I’ve been thinking in the following terms since engaging in the process to revise our FYC program. I find myself facing one of two possible unsavory situations.
- Knowledge of rhetoric and composition scholarship is necessary for effective teaching of FYC. In which case, the vast majority of FYC instructors are unqualified to the do their jobs.
- Knowledge of rhetoric and composition scholarship is not necessary for effective teaching of FYC. In which case one has to wonder what the purpose is of the discipline.
Now certainly not all scholars in the broad field of rhetoric and composition conduct research related to FYC. So I do not mean to suggest that rhet/comp scholarship must pass some FYC relevancy test. That said, it would seem that a significant portion of our field focuses on college-wide writing programs of one form or another, as opposed to writing majors like ours.
Similarly, one might suggest that the first premise is a matter of degree. How much knowledge is necessary? What particular knowledge is necessary? Might one create a disciplinary canon?
Different kinds of institutions need to face these challenges in different ways. Research institutions are continually cycling through new cadres of graduate student FYC instructors. As Cortland, we have a core group of full-time, adjunct instructors, plus a fluctuating group of part-time adjuncts. We have an interesting mix of people. Folks with PhDs, with MAs, with MFAs, and MATs. We have people who are published writers and have worked as professional writers. We have people with a lot of teaching experience. To my knowledge though, we have no one with an MA in Rhetoric and Composition or a dissertation in the field. So there’s writing experience and teaching experience, but little disciplinary experience.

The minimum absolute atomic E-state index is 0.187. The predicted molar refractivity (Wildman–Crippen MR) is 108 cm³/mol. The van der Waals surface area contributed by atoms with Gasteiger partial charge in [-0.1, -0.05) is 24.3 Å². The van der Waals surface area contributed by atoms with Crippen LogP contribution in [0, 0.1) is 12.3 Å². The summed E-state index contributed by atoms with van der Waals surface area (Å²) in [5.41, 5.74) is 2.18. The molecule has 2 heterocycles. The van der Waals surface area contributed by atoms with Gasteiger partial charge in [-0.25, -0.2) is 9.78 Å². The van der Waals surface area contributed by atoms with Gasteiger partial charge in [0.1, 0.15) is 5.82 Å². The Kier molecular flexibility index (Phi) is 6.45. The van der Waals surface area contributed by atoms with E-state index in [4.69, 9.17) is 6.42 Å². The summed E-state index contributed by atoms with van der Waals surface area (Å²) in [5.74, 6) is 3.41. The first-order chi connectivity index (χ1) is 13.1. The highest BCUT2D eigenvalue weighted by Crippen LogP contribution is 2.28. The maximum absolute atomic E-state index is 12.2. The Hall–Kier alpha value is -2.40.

So that returns me to my original conundrum: what is the importance of this knowledge to teaching FYC?
I think back to my first teaching experience. 22 years old. First semester in an MA program. One week orientation, plus a comp theory course we took during that first semester. In addition the program was highly structured, with a common text and common syllabus. My authority, such as it was, stemmed largely from that structure. My sense is that uncertainty about authority drives pedagogy in our program. It is easier to establish authority in terms of formal issues, so those become the foundation of the course. This is why one finds current-traditional rhetoric and New Criticism in FYC and general education literature courses.
Hypothetically, we could do something similar to my MA program experience by establishing common readings and assignments and then establishing a professional development forum of some type. However, I know that wouldn’t be popular and might intensify the authority issue. But maybe not. After all, our current program is very prescriptive and highly bureaucratic. So perhaps a program that was structured in a different way could work.
I don’t really have a structure to propose, at least not today.
But I do think that whatever we might do, we have to incorporate some professional development. That development needs to recognize faculty expertise in writing and pedagogy, using it as a foundation for our conversations about composition, and making disciplinary knowledge another part of that conversation. I wouldn’t want to suggest disciplinary scholarship ought to function as a "master discourse." Instead I see it as the continuation/extension of the intellectual work of pedagogy.
Anyway, I am hoping that as we revise our program, we can start a conversation about composition and disciplinary knowledge. I think, more so than anything else we might do, accomplishing this would go the furthest toward making improvements in our program.